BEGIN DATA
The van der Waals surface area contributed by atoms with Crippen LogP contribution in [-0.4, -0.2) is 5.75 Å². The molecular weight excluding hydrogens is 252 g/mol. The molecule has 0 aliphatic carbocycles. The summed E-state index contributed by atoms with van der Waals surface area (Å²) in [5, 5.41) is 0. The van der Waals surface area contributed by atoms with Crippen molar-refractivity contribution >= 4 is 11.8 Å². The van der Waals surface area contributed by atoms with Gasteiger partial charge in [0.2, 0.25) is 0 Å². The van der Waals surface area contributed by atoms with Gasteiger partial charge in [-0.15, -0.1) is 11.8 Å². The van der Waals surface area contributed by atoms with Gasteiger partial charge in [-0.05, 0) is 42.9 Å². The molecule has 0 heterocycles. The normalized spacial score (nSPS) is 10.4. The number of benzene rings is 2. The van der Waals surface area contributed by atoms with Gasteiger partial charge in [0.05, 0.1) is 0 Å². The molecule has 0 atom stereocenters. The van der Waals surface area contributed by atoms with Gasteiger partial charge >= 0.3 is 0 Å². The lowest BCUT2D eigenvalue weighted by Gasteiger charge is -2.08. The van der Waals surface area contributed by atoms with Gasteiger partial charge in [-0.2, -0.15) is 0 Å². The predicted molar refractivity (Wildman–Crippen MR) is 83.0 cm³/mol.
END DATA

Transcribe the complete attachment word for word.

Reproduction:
The van der Waals surface area contributed by atoms with Crippen LogP contribution in [-0.4, -0.2) is 5.75 Å². The molecular weight excluding hydrogens is 252 g/mol. The molecule has 0 aliphatic carbocycles. The summed E-state index contributed by atoms with van der Waals surface area (Å²) in [5, 5.41) is 0. The van der Waals surface area contributed by atoms with Crippen molar-refractivity contribution >= 4 is 11.8 Å². The van der Waals surface area contributed by atoms with Gasteiger partial charge in [0.2, 0.25) is 0 Å². The van der Waals surface area contributed by atoms with Gasteiger partial charge in [-0.15, -0.1) is 11.8 Å². The van der Waals surface area contributed by atoms with Gasteiger partial charge in [-0.05, 0) is 42.9 Å². The molecule has 0 heterocycles. The normalized spacial score (nSPS) is 10.4. The number of benzene rings is 2. The van der Waals surface area contributed by atoms with Gasteiger partial charge in [0.05, 0.1) is 0 Å². The molecule has 0 atom stereocenters. The van der Waals surface area contributed by atoms with Gasteiger partial charge >= 0.3 is 0 Å². The lowest BCUT2D eigenvalue weighted by Gasteiger charge is -2.08. The van der Waals surface area contributed by atoms with Gasteiger partial charge in [-0.2, -0.15) is 0 Å². The predicted molar refractivity (Wildman–Crippen MR) is 83.0 cm³/mol.